In new group, singing is all about the boys
Palo Alto-based Silicon Valley Boychoir to hold its first auditions
One need only take a look at Michael Jackson or Josh Groban to realize that there is something particularly exciting about discovering and cultivating young, male vocal talent.
Now, Bay Area boys ages 6 through 12 have a new opportunity to pursue their own singing ambitions, thanks to a new Palo Alto boys' choir called the Silicon Valley Boychoir. The group will hold its first auditions in Palo Alto on Aug. 21 and 28, inviting even boys who have never taken a singing lesson to try out.
The choir is the brainchild of Palo Alto singer, teacher, choral director and composer Julia Simon. Simon holds degrees in conducting, singing and voice teaching and has taught and performed with children and adults. She also teaches private voice lessons and worked with the San Mateo-based Ragazzi Boys Chorus during its tours of Australia and New Zealand.
Simon said she wanted to start the Silicon Valley Boychoir to allow boys to sing with other boys in an environment they can feel comfortable in.
"Although there are opportunities for kids to sing, there are few opportunities for boys to sing with other boys," Simon said. "In many schools there is no choir until sixth grade, and by then the choir is mainly girls. The voice change is in sixth or seventh grade and boys drop out."
Unlike Ragazzi and other Bay Area choirs, the Silicon Valley Boychoir will be small; Simon said its size will ensure that each singer receives individualized attention and coaching. In addition to attending group rehearsals, boys will take a small-group musicianship class for closer instruction in music theory and choral-singing technique.
Members of the choir will also receive support as their voices get lower with age. That transition is often cause for anxiety and embarrassment in pre-adolescent boys, Simon said, noting that she has coached many young singers through the process.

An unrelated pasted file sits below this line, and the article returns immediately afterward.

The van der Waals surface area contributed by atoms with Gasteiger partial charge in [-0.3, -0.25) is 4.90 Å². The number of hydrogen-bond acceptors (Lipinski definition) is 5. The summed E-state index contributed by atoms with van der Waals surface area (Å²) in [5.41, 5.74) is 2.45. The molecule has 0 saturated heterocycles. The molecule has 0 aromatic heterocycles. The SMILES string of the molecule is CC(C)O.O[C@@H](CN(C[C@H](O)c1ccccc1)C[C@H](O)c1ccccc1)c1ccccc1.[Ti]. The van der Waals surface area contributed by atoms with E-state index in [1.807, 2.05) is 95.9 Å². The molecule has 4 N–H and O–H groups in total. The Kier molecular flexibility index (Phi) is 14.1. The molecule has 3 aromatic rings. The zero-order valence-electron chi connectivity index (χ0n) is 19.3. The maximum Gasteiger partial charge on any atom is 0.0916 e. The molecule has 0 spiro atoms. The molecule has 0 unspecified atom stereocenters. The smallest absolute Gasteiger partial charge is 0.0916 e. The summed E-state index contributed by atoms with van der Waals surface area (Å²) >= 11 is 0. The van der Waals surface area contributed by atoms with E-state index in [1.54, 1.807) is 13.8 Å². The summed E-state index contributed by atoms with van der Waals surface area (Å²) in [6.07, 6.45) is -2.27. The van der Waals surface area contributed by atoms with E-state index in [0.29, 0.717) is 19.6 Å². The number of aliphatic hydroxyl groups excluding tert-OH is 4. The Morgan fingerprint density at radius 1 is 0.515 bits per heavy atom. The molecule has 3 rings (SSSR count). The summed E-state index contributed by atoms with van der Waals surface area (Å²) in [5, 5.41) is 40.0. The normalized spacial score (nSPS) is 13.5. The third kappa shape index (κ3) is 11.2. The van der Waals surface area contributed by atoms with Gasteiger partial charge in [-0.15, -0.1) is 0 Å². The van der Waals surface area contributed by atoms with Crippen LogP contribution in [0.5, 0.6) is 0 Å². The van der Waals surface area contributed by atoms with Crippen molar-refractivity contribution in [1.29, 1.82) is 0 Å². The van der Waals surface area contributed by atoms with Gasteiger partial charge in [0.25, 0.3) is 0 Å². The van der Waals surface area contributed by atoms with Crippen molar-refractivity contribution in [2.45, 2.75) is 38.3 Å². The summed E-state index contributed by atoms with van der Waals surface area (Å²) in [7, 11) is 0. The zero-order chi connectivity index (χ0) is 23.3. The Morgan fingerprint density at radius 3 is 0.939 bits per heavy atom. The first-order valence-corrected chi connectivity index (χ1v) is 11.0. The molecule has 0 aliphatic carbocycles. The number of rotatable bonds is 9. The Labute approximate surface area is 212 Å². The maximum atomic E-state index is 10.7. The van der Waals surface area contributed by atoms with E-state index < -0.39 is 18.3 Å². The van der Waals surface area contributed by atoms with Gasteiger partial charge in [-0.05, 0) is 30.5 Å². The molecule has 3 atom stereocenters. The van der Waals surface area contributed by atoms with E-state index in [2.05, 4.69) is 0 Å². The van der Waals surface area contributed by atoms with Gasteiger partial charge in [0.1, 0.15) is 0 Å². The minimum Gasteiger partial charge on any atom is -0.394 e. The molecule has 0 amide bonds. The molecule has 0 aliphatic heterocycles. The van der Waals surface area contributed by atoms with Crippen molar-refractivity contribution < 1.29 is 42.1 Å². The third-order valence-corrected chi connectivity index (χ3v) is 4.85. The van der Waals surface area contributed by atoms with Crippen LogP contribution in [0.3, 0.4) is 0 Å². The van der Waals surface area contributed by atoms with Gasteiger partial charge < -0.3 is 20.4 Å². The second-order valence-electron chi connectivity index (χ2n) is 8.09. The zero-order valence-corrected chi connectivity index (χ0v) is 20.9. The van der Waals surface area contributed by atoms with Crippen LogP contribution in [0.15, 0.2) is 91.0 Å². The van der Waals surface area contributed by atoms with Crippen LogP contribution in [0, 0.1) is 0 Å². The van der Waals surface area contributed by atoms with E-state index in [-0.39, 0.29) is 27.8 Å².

"They will be in a safe environment getting toward the voice change," Simon said, in part because each boy will see his peers going through the same progression.
Simon added that pre-adolescent boys' voices have unique qualities that should be cultivated before their voices mature into adulthood.
"It doesn't take long for the pre-voice change to start. The vocal chords start to thicken and produce a different timbre, a sound unique to boys," she said. When the boys are 8 to 10 years old, they start producing "a special sound," she added. "This is the only time in their lives that they're going to have that."
Joining a choir at a young age doesn't only help children become better singers. Research from a 2009 study by the nonprofit organization Chorus America shows that children who sing in choirs are more focused and well-behaved in the classroom, possess better social skills and have higher levels of creativity than children who do not participate in choir. Simon stresses the importance of nurturing these qualities while children are still growing.
"You have a very limited time, but if you start in elementary school you can gain these skills," she said.
The Silicon Valley Boychoir will be divided into the Overture Choir for singers with basic skills and the Concert Choir for those with more experience. Rehearsals will be held after school at First Lutheran Church in Palo Alto, once a week with the whole group and once a week in the small-group musicianship class. Students will learn music theory and basics of chorus singing, as well as sight-singing, or the ability to read and sing from written music, which Simon believes is important to teach singers at a young age.
"A lot of kids get lost in the process," she said. "They have a lovely voice but they can't read music."
The choir will sing songs considered to be "choral standards," as well as folk tunes and rounds for practicing harmony. In the future, the group may experiment with pop songs.
Auditioners for the choir don't need to prepare songs. They'll be put into small groups, where they'll sing simple songs and play pitch-matching games so Simon can evaluate their vocal skills, enthusiasm and ability to follow directions, she said.
Although getting young men interested in singing can be a challenge, there is evidence that Americans may be warming up to male choruses as other parts of the world have for centuries. Thanks to such cultural phenomena as "Glee," "High School Musical" and the BBC reality show "The Choir," singing for boys is cool again.
"It's a cultural thing. In Wales, if you play soccer you also sing in a choir," Simon said. "In America, male singing is coming up and finding a resurgence."
What: Auditions for the new group Silicon Valley Boychoir
Where: First Lutheran Church, 600 Homer Ave., Palo Alto
Info: Call Julia Simon at 650-424-1242 or go to svboychoir.org .